The man straightened up in alarm and then relaxed a little. “Oh, Antheppe…thank goodness. I’m still jumpy every time I see some…” His words trailed off midsentence as he noticed the people she had brought with her. “Who are you?” he cried, alarmed. “Antheppe, who are these people? Why have you brought them?” He seemed very much alarmed.
“We’re friends,” Sherluck said with an oily smile, extending his hand. “We come from the outside.”
“I guessed as much!” the man said quickly, as if accusing them of something. “But ‘friends’…We have none in this place. How could you have gotten in? All the ways are sealed.”
“We came in through the front door,” Nyla said, trying to reassure him.
The man fell deathly still. “Impossible,” he whispered. “The doors are immensely heavy and the mechanism that opened them has never been repaired.”
“We used the little door,” Nyla said. “The one at the bottom.”
“What?” The man looked over at Antheppe, who nodded a confirmation. Incredulous, the man looked at Nyla again. “How did you pass that door?” he asked in a trembling voice. “No one has passed that door since the avalanche destroyed the road to it in the days of my great, great grandmother.”
“The child did it!” answered Sherluck, pointing at her.
“Whattaya mean child?” demanded Nyla.
The little man stepped before her. He was about her height. As he gazed intently in her eyes, he seemed to be searching for something. “No key could ever have unlocked that door. It was sealed with a riddle. How did you know the secret?” he asked her.
“I didn’t,” Nyla replied. “We just figured it out.”
“We?” The man began looking rapidly from Vival to Sherluck.
“Me and Tom,” Nyla finished. Seeing that the man remained confused, Nyla explained, “Tom is the sword.”
“Pleased to make your aquaintance!” Tom said.
The man jumped back. “A talking sword…where did you get this?”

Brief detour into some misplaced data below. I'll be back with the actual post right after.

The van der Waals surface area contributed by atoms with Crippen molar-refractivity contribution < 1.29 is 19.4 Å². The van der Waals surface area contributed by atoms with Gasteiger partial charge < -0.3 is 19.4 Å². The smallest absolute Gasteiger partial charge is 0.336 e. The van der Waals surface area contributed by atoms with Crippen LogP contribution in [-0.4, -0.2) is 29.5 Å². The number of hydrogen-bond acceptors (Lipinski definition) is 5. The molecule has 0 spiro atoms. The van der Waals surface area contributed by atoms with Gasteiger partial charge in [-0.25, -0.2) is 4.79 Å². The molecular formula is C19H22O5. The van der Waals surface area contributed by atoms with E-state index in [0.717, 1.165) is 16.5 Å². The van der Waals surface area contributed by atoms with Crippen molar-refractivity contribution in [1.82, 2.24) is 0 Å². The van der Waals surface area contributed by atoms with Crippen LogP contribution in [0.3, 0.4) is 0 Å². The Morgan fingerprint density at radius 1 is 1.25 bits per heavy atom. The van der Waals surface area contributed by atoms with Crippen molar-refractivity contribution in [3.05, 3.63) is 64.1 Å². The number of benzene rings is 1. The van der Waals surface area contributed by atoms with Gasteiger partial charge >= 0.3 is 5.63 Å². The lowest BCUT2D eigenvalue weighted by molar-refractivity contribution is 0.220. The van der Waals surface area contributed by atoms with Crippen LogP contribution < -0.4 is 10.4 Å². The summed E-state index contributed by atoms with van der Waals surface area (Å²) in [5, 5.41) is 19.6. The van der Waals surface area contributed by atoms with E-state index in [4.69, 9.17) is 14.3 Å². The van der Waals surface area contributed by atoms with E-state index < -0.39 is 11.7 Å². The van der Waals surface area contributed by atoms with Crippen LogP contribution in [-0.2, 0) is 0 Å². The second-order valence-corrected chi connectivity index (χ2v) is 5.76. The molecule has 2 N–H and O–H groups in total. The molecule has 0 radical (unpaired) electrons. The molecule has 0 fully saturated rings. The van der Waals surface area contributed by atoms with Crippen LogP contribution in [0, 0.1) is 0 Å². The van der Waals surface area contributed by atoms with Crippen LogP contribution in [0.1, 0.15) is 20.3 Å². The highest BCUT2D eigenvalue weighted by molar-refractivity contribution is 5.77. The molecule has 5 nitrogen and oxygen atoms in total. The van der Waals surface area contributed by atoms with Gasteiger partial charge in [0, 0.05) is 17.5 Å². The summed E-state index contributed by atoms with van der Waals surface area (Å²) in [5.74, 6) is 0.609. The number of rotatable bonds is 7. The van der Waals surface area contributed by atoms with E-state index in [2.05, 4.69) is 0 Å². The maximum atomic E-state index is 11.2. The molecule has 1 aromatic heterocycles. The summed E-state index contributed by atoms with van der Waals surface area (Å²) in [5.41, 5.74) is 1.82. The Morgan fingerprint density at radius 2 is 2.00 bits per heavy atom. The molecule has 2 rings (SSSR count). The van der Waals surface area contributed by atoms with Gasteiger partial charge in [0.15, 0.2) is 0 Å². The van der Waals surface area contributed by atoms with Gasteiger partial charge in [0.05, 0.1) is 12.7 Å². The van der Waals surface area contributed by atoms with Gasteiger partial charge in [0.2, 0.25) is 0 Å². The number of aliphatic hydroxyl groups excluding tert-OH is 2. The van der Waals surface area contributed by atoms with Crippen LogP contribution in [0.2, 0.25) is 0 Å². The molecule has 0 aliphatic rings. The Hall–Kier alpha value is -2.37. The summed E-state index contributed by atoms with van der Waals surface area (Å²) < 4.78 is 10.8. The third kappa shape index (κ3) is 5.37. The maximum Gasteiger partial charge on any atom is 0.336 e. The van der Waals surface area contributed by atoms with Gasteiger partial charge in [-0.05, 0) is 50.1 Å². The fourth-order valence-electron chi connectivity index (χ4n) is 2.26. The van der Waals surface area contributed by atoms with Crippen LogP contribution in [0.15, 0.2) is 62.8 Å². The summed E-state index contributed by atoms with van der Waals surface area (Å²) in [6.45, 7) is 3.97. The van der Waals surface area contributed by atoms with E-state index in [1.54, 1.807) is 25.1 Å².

Sherluck spoke up eagerly. “From here under the mountain. Do you have any more like it?”
Vival was afraid the old man would be offended by Sherluck’s rude question. But he only shook his grey head. “From here? No…I have never seen it before.” Before Vival could stop him, the old man grabbed the blade in his hand and pulled its surface toward the light. As he ran his hand over the flat, his eyes lit upon the delicate writing on the blade. “Ah…” Looking up at Vival, he said. “When were you here? Have you come to return it to us?”
“This hero earned the sword fair and square!” Sherluck went on. “He defeated the Overreacher.”
The man’s hand went limp and the blade of the sword pulled free. “Oh…” he said again, his eyes focused on something unseen. “So you are the hero who defeated the Overreacher.” For a moment, the man’s shoulders sagged. Then he straightened up, as if summoning his courage. “You must come with me…”
“Come with you where?” asked Vival cautiously.
The man seemed to have changed his attitude toward the visitors entirely. He now bowed humbly. “My lord King told us that the one who defeated the Overreacher might return. He said that if that day arrived, I must bring him.”
“Of course!” whispered Sherluck into Vival’s ear. “The new king wants to thank you! This is our way in. With a good relationship, I can start negotiations for the Goon…then you and your friend are out of here!”
Slapping the old man on the back, Sherluck spoke up. “Please take us to your King!”
The little man bowed again deeply. “Follow me,” he said. He moved up the corridor, Sherluck following quickly behind.
More about The Girl With The Bow

When Vival, Knight of the Fittest, risked his life to rescue the princess from Veer Isle, he never thought he’d be the one who needed to be rescued. And to make matters worse, the girl he was helping didn’t want to leave!  The first book in the Nyla series introduces Vival, Knight of the Fittest, Tom the Incredibly Helpful Sword, two mysterious island dwellers named Cher and Sherluck, and Nyla, the mysterious girl with the bow.

Adam Cole is an author and music educator in Atlanta, GA. He has written numerous books and stories for children, as well as a number of adult and non-fiction titles including The Speed of Darkness and Seven Ways the World Can End.